Originally Posted by flyers
I don't really know if all the LED's in the backpanel are all the same wattage or size, however, I would make the assumption that they are the same size wattage and color temp and only because there would be "hot spots" and a very non-uniform screen if they varied. I believe the "older" sets had few more likely because the more LED's you have the more complex the hardware and software needs to be. As technology gets better and cheaper it's easier to "add more" LEDs. Now, there is a point where there can be "too many" and that is probably the balance that they take into consideration during development.
Sony and Samsung didn't divulge how many LED's they have but I do know that Sony and the lone Sharp panel both use RGB LED lights rather than the cheaper white LED's. I'm not sure about the Sharp but the Sony used 2 green, 1 blue and 1 red LED. in each cluster and then they is put into zones. That is why the XBR 8 has unmatched flesh tones.
LG has stated they have 240 zones and almost 3,000 LED lights and yes this is double than the amount on last years LH90. Why, probably because of halo effect and better grey scale uniformity. But of course who really know why.
More dimming zones (accurately controlled by software!) = potentially
smaller halos (if controlled intelligently) and potentially
thinner sets (the gap between the LED and the panel doesn't need to be as large)
I believe the latter is the biggest advantage in the market and the companies will make sure that their new sets are thin as hell!
More LEDs = uniform picture (overlapping light cones of the LEDs) but higher wattage (this is why the Sony XBR8 uses more power than the Samsung A950, but still much less than a CCFL-LCD of the same size)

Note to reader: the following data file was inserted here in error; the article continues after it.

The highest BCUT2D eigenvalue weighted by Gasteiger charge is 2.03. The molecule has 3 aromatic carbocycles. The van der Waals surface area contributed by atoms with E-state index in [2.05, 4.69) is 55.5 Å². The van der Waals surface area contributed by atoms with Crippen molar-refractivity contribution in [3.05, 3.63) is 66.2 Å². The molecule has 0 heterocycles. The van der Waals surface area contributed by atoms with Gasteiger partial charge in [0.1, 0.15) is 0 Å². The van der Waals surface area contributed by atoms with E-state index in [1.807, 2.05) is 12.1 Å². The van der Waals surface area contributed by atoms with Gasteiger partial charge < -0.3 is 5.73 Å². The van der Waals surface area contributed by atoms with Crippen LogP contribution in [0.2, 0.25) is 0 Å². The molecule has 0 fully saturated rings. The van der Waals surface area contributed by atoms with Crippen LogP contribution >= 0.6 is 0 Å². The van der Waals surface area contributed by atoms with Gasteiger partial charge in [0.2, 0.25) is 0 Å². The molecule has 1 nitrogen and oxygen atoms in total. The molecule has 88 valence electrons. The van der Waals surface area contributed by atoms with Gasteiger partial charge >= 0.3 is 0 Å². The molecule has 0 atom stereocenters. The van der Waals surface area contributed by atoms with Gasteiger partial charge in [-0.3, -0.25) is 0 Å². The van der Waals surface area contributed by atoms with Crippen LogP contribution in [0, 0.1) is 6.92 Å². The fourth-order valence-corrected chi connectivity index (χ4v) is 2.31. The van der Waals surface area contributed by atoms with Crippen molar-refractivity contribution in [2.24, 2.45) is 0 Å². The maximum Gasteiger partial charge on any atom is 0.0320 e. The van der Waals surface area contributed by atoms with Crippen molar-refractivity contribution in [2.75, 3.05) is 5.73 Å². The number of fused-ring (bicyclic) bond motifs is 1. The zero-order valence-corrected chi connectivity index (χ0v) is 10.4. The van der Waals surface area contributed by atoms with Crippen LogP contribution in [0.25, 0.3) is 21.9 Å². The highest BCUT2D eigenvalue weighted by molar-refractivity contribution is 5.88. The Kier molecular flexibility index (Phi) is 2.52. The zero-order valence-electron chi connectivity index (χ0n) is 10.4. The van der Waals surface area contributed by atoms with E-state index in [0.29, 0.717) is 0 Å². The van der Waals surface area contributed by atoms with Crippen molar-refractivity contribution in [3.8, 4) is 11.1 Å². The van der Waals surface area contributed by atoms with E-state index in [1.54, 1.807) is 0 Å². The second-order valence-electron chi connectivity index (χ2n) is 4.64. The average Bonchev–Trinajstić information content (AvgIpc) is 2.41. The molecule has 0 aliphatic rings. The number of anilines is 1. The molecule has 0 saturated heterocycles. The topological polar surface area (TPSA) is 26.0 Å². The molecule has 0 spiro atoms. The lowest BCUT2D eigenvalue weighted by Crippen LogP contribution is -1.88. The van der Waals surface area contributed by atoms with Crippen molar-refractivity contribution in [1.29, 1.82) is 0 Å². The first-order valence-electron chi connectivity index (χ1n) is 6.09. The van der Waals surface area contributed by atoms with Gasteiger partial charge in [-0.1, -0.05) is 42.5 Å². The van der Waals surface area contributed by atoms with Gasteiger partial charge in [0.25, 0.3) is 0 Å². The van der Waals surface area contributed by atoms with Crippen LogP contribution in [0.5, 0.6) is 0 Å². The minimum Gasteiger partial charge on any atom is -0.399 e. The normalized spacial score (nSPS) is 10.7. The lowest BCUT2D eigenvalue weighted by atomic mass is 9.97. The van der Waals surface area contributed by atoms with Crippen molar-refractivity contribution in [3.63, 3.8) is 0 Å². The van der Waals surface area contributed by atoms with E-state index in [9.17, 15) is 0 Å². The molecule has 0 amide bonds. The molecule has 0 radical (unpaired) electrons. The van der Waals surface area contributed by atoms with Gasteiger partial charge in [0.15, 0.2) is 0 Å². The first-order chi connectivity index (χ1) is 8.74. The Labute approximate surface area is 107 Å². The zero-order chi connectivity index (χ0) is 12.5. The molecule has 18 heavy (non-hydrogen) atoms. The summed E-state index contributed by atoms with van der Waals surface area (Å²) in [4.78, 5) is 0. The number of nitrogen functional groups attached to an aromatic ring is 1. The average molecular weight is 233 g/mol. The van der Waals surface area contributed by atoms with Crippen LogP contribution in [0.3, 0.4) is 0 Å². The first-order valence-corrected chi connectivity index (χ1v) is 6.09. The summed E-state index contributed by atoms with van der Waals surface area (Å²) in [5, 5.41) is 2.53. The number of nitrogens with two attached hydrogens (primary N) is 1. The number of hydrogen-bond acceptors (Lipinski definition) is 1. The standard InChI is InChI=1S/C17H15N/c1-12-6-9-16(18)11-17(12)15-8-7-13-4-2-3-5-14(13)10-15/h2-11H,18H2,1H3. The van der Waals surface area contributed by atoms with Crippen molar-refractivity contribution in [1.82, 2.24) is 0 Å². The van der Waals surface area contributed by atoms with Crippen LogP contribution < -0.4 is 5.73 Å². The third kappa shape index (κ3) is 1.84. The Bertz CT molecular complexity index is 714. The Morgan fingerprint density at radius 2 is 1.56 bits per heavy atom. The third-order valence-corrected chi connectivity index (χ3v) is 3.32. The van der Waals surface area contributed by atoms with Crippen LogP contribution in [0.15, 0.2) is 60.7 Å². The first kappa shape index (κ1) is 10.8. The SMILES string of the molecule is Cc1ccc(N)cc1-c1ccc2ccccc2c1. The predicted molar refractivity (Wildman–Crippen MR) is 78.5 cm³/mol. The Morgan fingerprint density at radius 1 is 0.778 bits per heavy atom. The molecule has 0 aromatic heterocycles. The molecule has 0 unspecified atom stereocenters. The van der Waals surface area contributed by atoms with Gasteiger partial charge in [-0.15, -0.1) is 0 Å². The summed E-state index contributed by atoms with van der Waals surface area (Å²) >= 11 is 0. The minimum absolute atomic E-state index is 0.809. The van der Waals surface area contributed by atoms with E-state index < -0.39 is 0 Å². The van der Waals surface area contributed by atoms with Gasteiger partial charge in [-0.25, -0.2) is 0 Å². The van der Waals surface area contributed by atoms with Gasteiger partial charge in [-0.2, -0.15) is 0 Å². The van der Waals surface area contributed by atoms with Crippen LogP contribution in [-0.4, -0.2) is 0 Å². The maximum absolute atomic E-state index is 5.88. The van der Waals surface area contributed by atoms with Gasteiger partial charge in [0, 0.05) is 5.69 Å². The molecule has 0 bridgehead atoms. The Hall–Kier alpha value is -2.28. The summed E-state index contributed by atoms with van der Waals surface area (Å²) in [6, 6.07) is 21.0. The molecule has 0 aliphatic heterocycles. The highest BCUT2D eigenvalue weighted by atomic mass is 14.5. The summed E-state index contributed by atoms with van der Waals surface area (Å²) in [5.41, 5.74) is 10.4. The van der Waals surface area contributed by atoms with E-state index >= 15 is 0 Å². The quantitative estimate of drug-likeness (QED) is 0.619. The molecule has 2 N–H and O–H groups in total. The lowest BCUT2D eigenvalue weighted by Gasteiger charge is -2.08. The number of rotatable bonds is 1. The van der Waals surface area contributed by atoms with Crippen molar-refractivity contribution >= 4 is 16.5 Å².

Now it gets more theoretical:
RGB-LEDs (regardless of the dimming capability) = potentially wider color gamut meaning "truer", "richer" colors (sadly no source material really makes use of that ATM). There are some potential PC applications (notebooks & monitors with RGB backlight are out now) but AFAIK
nobody supplies color profiles for TVs...
RGB-LEDs used as a white light source (no RGB dimming) = "better" white than pseudo-white LEDs, easier to tune with the color filter (the XBR8 is better out of the box) and longer life (when a white LED ages all colors are affected...)
RGB-LEDs used as RGB local dimming (only the Sharp XS1 at this time, *not* the XBR8) = Potentially better colors in dark areas, potentially even better colors - according to some reviews.
However, all reviews I have seen are from december 2008, january 2009 and they apparently tested a (pre/early-)release model of the XS1 which had a lot of bugs and/or missing features (no 100/120 Hz mode).
These reviews also critized some aspects about the picture and said that it is a bitch to calibrate (apparently the colored light of the BLU is difficult to tune with the color filter of the panel and the software/user interface isn't very helpful).
That being said I see a huge potential in this until OLED becomes the standard.